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By LARRY VAUGHT
DeAndre Liggins blossomed into a talented high school player in Chicago, but his life started changing when he transferred to a Las Vegas prep school. He found out he could survive away from Chicago.
Ã¢â‚¬Å“I saw a life from a whole new perspective,Ã¢â‚¬Â he said. Ã¢â‚¬Å“I wasnÃ¢â‚¬â„¢t around violence and bad people all the time. That got me ready to come to Kentucky.Ã¢â‚¬Â
He signed with Kentucky after considering several schools Ã¢â‚¬â€ he even made a visit to UK at the same time John Wall did. When he did pick Kentucky, he asked UKÃ¢â‚¬â„¢s Ramon Harris if he could have No. 34 Ã¢â‚¬â€ his brotherÃ¢â‚¬â„¢s number Ã¢â‚¬â€ and Harris gladly let Liggins have it. Liggins also had his late brotherÃ¢â‚¬â„¢s likeness tattooed on his right shoulder once he got to Kentucky to keep his memory close to him.
Ã¢â‚¬Å“It hurt (his brotherÃ¢â‚¬â„¢s death), but I am kind of used to the pain and I wanted to do that,Ã¢â‚¬Â Liggins said. Ã¢â‚¬Å“When he died, I knew he would want me to carry on his dream. ThatÃ¢â‚¬â„¢s what I have been doing for years, or trying to do.Ã¢â‚¬Â
There were rough times at Kentucky. He had that incident his freshman year when he refused to go back in a game for coach Billy Gillispie, the coach who recruited him to UK and then used him in ways that did not suit his talent. Liggins acknowledges he often pouted and even ignored his grandmotherÃ¢â‚¬â„¢s pleas to change his attitude and listen to Gillispie, who was fired after the season ended.
He did something to get in new coach John CalipariÃ¢â‚¬â„¢s doghouse to start his sophomore year and was not allowed to play the first nine games. The coach and player have never revealed why, but Liggins now knows that might be the reason heÃ¢â‚¬â„¢s the player he is now.
Ã¢â‚¬Å“I learned a lot because of that. I learned to be patient, be humble and just appreciate God and appreciate family even more,Ã¢â‚¬Â Liggins said. Ã¢â‚¬Å“It was a life-changing experience for me. You have to go through things. I have a tattoo on my leg that says, Ã¢â‚¬ËœIf you donÃ¢â‚¬â„¢t struggle you ainÃ¢â‚¬â„¢t going to make progress.Ã¢â‚¬â„¢ ThatÃ¢â‚¬â„¢s my motto and what I can contribute and do. I have had more struggles than most, but I didnÃ¢â‚¬â„¢t let them stop me.Ã¢â‚¬Â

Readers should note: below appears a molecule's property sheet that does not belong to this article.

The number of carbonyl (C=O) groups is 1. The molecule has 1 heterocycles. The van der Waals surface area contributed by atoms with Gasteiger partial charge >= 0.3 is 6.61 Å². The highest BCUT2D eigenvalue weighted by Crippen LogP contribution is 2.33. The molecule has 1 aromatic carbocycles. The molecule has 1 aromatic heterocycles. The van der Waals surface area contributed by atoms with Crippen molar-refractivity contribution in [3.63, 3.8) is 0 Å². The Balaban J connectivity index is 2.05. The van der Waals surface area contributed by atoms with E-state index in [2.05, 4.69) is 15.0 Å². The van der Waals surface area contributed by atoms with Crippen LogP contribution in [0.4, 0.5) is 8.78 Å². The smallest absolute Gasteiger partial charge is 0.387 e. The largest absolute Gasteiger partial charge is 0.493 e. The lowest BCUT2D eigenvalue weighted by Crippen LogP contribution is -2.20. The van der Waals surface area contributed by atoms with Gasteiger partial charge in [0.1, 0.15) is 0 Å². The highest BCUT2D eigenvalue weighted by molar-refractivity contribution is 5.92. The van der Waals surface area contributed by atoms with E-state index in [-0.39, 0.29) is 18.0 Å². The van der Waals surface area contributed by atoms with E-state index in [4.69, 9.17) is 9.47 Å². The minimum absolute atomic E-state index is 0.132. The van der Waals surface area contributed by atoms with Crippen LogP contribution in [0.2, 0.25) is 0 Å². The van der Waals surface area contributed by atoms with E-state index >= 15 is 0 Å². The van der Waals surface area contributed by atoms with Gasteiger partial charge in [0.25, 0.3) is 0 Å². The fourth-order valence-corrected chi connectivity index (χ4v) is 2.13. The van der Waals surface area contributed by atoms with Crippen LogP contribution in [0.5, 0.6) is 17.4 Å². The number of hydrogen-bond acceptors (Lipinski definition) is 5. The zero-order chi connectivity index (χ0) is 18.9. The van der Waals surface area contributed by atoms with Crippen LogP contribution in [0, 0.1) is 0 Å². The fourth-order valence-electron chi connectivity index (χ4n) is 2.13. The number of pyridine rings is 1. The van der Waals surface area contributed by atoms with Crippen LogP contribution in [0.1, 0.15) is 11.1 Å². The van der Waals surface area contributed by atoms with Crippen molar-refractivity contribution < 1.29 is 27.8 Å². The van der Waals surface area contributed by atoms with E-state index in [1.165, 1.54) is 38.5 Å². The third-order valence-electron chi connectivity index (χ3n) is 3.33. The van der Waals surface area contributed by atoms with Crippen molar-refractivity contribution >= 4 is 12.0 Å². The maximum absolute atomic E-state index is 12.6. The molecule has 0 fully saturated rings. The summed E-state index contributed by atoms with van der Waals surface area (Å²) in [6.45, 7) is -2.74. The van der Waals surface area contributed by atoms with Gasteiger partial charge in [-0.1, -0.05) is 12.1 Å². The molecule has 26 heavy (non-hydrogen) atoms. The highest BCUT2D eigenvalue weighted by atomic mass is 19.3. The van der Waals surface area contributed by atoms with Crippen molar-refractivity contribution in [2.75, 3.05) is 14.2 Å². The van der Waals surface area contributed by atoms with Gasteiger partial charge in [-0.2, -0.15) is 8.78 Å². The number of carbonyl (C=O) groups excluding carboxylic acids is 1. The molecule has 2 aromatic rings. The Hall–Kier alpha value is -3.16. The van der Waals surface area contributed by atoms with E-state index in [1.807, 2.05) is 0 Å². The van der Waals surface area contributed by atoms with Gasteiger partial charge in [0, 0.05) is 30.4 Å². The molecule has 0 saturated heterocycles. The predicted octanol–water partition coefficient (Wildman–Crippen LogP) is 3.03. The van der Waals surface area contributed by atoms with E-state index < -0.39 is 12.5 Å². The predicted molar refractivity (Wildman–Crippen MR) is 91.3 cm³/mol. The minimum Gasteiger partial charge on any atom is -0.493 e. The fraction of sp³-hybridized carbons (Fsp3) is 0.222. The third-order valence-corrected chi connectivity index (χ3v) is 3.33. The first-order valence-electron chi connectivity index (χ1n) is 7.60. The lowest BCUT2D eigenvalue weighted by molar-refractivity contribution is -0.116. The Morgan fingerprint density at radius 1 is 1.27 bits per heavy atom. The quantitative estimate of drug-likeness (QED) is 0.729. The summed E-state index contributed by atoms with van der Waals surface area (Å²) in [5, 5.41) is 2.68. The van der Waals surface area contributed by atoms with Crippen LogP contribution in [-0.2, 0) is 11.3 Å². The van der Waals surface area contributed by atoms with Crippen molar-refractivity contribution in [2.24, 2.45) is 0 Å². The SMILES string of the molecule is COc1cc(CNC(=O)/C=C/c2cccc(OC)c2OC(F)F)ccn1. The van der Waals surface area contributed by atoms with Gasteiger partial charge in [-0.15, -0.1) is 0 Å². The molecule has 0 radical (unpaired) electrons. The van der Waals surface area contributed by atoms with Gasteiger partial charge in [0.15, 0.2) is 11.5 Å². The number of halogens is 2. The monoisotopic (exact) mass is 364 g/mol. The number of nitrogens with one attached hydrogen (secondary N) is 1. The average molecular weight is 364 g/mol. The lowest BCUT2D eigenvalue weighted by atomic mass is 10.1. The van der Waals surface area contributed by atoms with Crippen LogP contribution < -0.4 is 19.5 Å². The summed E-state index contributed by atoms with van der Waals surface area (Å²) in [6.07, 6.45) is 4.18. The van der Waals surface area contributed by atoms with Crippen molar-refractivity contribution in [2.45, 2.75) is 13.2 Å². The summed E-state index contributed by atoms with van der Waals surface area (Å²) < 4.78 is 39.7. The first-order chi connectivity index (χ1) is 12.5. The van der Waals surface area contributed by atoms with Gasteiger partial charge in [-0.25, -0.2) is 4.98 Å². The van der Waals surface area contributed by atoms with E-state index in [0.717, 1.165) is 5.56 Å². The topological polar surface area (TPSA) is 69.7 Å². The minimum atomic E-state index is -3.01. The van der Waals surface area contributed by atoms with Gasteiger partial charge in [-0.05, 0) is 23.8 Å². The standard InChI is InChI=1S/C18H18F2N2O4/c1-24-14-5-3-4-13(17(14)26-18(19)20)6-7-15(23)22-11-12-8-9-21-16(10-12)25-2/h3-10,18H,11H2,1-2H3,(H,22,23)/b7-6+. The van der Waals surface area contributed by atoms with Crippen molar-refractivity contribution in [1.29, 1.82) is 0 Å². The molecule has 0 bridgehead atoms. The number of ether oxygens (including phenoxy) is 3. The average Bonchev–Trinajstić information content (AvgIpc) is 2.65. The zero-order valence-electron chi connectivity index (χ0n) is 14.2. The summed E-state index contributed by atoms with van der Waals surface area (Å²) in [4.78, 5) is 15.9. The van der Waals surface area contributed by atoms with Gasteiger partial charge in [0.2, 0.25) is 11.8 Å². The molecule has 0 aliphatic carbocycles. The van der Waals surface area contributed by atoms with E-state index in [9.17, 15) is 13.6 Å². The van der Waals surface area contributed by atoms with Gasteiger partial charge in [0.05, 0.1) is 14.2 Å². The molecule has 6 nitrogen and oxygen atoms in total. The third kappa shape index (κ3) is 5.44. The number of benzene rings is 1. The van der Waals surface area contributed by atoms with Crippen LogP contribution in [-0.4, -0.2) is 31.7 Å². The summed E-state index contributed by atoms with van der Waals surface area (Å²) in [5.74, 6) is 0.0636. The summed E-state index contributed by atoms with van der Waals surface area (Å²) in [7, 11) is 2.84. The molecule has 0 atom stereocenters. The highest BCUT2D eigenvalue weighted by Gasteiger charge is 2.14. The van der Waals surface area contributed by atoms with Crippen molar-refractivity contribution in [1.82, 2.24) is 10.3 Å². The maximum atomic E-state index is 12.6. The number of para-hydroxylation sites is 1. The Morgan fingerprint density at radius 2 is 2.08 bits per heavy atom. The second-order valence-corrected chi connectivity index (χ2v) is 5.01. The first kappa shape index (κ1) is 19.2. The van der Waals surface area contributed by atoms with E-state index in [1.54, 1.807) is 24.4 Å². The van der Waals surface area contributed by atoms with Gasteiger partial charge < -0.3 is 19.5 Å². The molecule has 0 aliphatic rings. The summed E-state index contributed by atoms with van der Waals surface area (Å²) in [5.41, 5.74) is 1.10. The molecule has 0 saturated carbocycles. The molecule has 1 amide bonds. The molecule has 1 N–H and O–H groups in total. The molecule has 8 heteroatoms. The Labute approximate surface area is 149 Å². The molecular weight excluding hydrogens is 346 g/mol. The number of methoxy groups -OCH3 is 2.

Liggins had to learn to trust Calipari and his teammates. Often players tried to include him in outings, but even as a sophomore he was more of a loner. But after averaging just 3.8 points and 15 minutes per game for UKÃ¢â‚¬â„¢s Elite Eight team his sophomore year, Liggins blossomed into a defensive stalwart and much more efficient offensive player and shooter as a junior. His toughness seemed to inspire teammates as well.
He was thrilled when his grandmother got to see him play in person for the first time last season. He was even happier when he became a father and Calipari encouraged him to make regular visits to Cincinnati to see and nurture his son.
Ã¢â‚¬Å“That little guy means everything to me. I want him to have a better life than me. I am playing for him now,Ã¢â‚¬Â Liggins said late in the season as a prelude to another reason he likely felt more inclined to keep his name in the NBA draft.